We all know what’s been happening with the Golden Ears Bridge. Tolls revenues from 2011 paid for just half of the $71 million in operating and debt servicing expenses. These revenues are 25% below 2005 projections. Traffic is 6% below current forecasts, even with toll reductions on evenings and weekends.
The assumption has always been that the Port Mann would be different because, unlike the Golden Ears, people are already using the route and bridge. But new data is questioning many of the projections made for this $3.3 billion megaproject.
First up, recent traffic data is showing a clear peak of use with the current Port Mann back in 2005, with 122,000 daily crossings. It has since declined to around 113,000 daily crossings in 2010.
Now, new modelling by Steer Davies Gleave, has reduced their 2006 traffic forecast of 150,000 crossings per day to 120,000 per day.
The project itself was supposed to be entirely self-financed through tolls. Last year the Auditor-General questioned the financial plans of the province’s new Transportation Investment Corporation, which oversees the tolling and financing of the project. He revealed that the projections show the project won’t begin breaking even until 2017-2018.
Next year, toll revenue is forecast at $50 million, paying just half of the near $100 million servicing costs. In 2014, the tolls will double, theoretically providing $100 million in revenue. Projections show an anticipated $184 million in revenue, meaning roughly $84 million in new revenue. That’s $230,000 more every day, or about 76,000 new crossings. In 2015, revenue increases to $208 million, adding $24 million to the pot. That’s $65,000 more per day, or 21,000 more crossings at a $3 toll.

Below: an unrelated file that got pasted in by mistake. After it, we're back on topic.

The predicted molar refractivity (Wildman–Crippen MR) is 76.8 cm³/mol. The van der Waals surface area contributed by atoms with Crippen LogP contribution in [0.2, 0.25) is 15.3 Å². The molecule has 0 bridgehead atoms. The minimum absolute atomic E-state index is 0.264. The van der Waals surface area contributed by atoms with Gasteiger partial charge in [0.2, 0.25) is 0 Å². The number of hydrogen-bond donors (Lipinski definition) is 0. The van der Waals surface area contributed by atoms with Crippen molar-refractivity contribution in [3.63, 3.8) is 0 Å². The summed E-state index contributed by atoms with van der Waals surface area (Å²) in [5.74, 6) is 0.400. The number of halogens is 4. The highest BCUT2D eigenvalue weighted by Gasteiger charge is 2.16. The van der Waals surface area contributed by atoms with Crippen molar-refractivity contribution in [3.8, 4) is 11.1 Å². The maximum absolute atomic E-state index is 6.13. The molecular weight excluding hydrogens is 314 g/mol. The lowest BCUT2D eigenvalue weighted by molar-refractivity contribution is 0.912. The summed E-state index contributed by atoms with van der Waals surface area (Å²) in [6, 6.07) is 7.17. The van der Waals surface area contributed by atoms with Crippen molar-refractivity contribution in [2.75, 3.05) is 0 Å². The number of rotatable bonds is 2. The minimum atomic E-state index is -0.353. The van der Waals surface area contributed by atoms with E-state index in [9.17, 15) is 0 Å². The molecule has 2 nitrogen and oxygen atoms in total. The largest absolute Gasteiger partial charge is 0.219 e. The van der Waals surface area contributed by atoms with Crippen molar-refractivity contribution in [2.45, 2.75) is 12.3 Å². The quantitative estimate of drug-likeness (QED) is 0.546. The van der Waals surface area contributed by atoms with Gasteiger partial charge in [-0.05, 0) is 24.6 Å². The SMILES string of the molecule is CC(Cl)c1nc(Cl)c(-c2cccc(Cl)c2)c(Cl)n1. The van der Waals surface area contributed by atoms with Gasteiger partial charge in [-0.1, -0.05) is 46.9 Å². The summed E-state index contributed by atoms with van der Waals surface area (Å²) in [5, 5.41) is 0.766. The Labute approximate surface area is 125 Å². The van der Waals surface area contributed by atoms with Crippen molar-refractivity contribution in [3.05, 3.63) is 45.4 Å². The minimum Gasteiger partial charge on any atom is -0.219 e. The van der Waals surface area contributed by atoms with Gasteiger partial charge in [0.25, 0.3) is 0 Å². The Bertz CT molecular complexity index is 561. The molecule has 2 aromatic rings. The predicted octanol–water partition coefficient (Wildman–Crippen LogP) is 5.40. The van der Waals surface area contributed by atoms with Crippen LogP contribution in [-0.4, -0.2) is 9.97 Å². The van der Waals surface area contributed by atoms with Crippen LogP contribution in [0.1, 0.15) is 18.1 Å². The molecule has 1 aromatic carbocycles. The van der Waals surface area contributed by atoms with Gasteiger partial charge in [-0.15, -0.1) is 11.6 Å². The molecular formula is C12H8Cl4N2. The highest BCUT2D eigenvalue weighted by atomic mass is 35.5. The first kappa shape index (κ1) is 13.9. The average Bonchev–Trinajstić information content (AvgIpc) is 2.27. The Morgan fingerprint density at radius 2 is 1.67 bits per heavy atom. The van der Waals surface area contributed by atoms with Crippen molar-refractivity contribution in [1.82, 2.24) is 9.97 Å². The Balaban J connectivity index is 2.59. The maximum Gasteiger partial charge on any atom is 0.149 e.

Therefore, over the next three years, the Port Mann needs almost 100,000 more daily crossings, practically a doubling of existing traffic. The modelling assumes most of this growth will be a result of new commuters coming from Surrey and Langley. To hit this amount of traffic, it would need to attract all vehicles that currently cross both the Pattullo and Golden Ears Bridges. Even at these numbers, revenues will still be $28 million short of covering expenses and debt servicing.
While we obviously cannot predict what will happen, there are some serious questions that need to be asked. Will the Port Mann suffer from the same tolling aversion that has plagued the Golden Ears Bridge? Or has car usage in the West peaked and entered a new era of urban, car-free lifestyles driven by shifting demographics and economic realities? If either possibility turns out to be true, how sound are the assumptions that traffic on the new Port Mann will double and commuters will happily pay $3 to do so?
And even projections are met, making the bridge’s financing viable, what does this mean for the traffic on our municipal roads and the car-dominated landscape it will create for the South Fraser region? Do we really want a world with twice as many cars in our communities? If that many people are driving, can we support a robust transit system? If Light Rail ever comes to Surrey, what happens to traffic demand and toll revenues on the Port Mann?
We will be keeping a close eye as this all unfolds. Stay tuned.